CBB Review – Pope Francis: Why He Leads the Way He Leads, Lessons from the First Jesuit Pope

In Pope Francis: Why He Leads the Way He Leads, Chris Lowney presents a book on leadership like no other. Utilizing his own Jesuit seminarian training, Chris explores   the actions and habits of Pope Francis that define him as a leader. As becomes evident in the book this is not just a guide for the business world. Instead everyone, including as the authors states “parent, pope or junior hire straight from college” can use the example of Pope Francis in their own walk of life that requires them to lead in some way.

What really makes the book interesting is that Chris Lowney may very well be the only person that could have written it. Chris studied as a Jesuit seminarian before ultimately deciding to take another course in life. This means he studied the same “Spiritual Exercises” that Pope Francis has. This handbook written by St. Ignatius of Loyola has been used by the Jesuits for nearly 500 years. The over-arching theme set forth by St. Ignatius is service. In today’s world service to others is not a common theme as most are more concerned with self than others. That trend is one this book attempts to reverse.

Through Pope Francis’ example, Chris challenges us all to reconsider the definition of power, authority and leadership. This example forces us examine our own leadership roles. The Pope has stated “authentic power is service”. Chris takes that statement, builds upon it in this book and ultimately gives us a tool to make it  a reality in our own lives. As Chris states in the first chapter of the book “And thus, this book about Pope Francis and how his Jesuit background has informed his leadership values and principles. It is not a biography. Plenty of those have already been written; yet, oddly they have largely glossed over the Jesuit spirituality that prepared him to lead and still drives his thinking. Don’t take my word for it’s critical importance; take his “I feel like I’m still a Jesuit in terms of my spirituality, what I have in my heart….Also, I think like a Jesuit.” Clearly, we can only understand this pope by first understanding what the following chapters explore: what it means to “think like a Jesuit.”

From there Chris uses example after example to illustrate the Pope Francis’ clearly Jesuit leadership style. The now familiar first days as Pope, when he refused to take the papal limo back to his apartment instead riding the bus with those who just elected him. How as seminarian rector than Fr. Bergoglio took it upon himself to feed the pigs and do the daily laundry. Miniscule tasks for sure but one’s that leaders don’t often take and examples that leaders are not better than those they lead. These examples and many more drive home the core of Jesuit thought: “the world is not here to serve me, I am here to serve the world.”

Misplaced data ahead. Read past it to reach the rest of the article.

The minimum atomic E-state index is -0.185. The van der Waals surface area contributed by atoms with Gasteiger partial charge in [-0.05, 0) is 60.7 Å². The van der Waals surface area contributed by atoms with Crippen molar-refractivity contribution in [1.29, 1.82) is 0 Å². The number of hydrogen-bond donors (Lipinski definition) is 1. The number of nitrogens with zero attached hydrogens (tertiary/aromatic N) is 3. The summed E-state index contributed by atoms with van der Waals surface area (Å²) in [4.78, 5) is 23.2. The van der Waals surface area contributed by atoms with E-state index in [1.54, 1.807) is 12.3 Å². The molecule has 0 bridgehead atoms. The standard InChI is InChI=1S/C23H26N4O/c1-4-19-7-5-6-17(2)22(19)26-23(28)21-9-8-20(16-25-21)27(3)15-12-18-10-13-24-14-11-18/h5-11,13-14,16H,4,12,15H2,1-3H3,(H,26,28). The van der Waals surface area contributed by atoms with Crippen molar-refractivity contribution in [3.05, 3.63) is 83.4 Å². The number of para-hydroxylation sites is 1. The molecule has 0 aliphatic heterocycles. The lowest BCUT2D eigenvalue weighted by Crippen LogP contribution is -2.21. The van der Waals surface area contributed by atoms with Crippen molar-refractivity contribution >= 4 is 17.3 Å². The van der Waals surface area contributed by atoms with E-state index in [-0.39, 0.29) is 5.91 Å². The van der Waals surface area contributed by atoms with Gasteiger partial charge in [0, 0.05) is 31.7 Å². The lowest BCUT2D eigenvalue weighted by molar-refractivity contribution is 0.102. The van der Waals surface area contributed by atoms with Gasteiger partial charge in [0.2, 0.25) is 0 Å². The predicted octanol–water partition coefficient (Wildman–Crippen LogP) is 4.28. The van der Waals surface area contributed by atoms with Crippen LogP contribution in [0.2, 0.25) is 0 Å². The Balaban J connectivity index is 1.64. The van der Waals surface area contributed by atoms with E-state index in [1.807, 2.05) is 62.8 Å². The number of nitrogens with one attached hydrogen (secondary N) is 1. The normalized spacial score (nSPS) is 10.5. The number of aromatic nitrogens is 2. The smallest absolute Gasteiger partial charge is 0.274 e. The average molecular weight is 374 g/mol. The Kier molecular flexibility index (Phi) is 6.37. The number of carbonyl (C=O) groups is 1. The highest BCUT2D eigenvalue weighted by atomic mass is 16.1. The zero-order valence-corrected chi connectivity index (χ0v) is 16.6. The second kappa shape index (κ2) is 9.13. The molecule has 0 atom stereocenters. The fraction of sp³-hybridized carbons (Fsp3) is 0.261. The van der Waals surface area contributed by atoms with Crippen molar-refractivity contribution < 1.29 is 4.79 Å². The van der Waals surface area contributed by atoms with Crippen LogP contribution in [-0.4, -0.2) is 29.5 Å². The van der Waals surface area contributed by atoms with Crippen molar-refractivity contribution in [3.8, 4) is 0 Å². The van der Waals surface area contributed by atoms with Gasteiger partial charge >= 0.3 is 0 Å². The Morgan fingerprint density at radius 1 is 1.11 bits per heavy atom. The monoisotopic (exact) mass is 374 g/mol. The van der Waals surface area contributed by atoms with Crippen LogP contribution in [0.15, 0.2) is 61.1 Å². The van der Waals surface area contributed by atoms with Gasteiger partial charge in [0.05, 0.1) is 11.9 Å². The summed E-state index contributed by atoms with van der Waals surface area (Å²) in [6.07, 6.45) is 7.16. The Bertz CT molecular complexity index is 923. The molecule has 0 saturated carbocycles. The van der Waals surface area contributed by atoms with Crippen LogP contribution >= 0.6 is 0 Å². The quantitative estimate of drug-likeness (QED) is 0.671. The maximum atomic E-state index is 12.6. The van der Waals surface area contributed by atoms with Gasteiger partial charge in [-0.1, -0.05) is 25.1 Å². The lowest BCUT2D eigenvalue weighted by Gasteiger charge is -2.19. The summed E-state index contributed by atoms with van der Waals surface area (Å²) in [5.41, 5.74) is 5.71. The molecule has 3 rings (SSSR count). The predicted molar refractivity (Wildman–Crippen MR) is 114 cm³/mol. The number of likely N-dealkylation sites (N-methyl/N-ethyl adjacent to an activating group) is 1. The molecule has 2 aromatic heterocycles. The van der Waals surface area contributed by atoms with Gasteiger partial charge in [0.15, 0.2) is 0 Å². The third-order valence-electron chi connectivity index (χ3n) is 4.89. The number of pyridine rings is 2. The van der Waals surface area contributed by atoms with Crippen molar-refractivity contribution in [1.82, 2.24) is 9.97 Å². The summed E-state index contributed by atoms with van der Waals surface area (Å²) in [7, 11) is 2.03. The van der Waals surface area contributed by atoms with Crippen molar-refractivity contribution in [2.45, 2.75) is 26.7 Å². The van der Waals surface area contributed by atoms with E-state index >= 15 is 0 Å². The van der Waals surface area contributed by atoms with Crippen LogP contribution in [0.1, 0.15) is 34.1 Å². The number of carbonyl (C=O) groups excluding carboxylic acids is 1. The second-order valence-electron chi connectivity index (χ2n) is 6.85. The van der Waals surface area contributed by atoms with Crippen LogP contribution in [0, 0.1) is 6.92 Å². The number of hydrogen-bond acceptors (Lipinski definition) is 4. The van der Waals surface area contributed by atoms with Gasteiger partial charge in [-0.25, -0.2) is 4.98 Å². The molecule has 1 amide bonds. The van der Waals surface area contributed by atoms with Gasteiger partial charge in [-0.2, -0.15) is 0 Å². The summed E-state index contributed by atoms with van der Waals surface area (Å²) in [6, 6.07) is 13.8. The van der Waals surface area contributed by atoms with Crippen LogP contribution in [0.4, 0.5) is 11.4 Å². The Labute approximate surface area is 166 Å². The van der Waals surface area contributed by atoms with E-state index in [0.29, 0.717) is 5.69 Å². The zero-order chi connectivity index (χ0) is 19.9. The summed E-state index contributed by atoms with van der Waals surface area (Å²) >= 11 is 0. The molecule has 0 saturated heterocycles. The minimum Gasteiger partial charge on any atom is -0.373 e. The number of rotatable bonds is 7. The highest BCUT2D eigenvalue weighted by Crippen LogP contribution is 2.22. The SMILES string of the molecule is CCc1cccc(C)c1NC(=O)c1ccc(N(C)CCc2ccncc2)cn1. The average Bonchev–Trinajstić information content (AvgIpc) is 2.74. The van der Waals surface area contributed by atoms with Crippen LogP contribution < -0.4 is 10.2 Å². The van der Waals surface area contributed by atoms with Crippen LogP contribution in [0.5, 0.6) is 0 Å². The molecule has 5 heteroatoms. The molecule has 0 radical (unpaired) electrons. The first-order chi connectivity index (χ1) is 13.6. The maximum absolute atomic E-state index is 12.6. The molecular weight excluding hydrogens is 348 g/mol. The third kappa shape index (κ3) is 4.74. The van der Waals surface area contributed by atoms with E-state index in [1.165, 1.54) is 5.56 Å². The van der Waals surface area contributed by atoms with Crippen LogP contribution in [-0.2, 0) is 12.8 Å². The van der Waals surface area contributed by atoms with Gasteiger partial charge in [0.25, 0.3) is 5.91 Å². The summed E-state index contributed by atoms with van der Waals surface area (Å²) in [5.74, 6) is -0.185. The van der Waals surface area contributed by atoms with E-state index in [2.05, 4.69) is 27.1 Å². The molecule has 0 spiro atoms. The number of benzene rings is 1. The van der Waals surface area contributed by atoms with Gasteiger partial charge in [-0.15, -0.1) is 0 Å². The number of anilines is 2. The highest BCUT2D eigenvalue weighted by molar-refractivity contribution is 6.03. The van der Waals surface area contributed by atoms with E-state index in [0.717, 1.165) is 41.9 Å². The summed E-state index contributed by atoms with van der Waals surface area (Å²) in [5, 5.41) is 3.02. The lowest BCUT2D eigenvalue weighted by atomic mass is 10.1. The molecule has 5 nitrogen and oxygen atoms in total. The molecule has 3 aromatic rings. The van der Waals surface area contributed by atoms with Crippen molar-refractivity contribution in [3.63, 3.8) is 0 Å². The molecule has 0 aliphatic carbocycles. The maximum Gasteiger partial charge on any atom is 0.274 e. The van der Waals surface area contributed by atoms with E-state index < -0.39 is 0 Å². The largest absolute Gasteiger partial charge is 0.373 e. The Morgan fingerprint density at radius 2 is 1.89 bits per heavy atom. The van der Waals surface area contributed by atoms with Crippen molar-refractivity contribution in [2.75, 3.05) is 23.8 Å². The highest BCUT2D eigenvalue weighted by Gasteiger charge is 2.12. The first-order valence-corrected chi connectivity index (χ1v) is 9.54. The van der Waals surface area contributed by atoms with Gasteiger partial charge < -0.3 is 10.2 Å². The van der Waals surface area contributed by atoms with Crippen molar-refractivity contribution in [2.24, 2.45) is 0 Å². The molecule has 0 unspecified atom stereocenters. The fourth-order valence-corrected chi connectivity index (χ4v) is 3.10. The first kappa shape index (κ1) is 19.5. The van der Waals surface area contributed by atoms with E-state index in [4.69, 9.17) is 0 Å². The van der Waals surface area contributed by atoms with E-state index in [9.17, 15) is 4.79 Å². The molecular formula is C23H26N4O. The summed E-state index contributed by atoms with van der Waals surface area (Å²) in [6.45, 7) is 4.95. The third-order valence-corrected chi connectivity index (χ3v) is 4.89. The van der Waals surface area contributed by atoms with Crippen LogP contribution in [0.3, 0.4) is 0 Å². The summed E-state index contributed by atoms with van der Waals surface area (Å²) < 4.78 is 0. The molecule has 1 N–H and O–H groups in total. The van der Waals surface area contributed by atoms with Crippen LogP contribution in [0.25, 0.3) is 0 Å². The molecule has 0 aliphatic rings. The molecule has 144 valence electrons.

One of the key points that I found to be valuable as to what a leader should be in light of Pope Francis’ example were related in Chapter five of the books as follows:

-        You can’t lead us if you don’t know our reality

-        You will know our reality only by walking among us

-        Don’t just look, do something

-        Do something and learn something

These points form the nucleus of this book which Chris points in Chapter 5: “Previous chapters have gradually pieced together a distinctly Ignatian worldview. Commit to know yourself deeply, including your frailties, and come to some peaceful acceptance of yourself and your calling to lead. Then, commit to “get over yourself” to serve a purpose greater than self, to labor for God’s greater glory.” Therein lies the greatness of this book and why everyone should read it. Leadership is not about your own self gain and glory. It should be for service and the betterment of those around you.

This book is a powerful read filled with many examples from Pope Francis’ early priesthood days through the beginning of his pontificate. If taken to heart the advice and example given within its pages will almost certainly make the reader a much better leader. No matter what your vocation in life is: business leader, department supervisor, elected official, teacher or stay at home parent this book applies to all. Chris Lowney has taken the example of Pope Francis and provided us with an intriguing guide for leadership success.

Read more about this book in my interview with author Chris Lowney, here.

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I received a copy of the book for this review from the publisher, Loyola Press

  • http://outsidetheautisticasylum.blogspot.com/ Theodore Seeber

    - You can’t lead us if you don’t know our reality

    - You will know our reality only by walking among us

    I think you’ve inadvertently hit upon what I most dislike about Ignatius- where I most suspect Jesuits of falling into heresy.

    There is only ONE reality. If there are really 7 billion realities, one for each human on the planet, then science, theology, and art all become impossible. If morality isn’t universal, then Christ died on the cross needlessly, because there is no right and wrong.

    I’m CATHOLIC for a reason. The Church is ONE, and CATHOLIC, and APOSTOLIC, not hippie dippie do whatever feels good.


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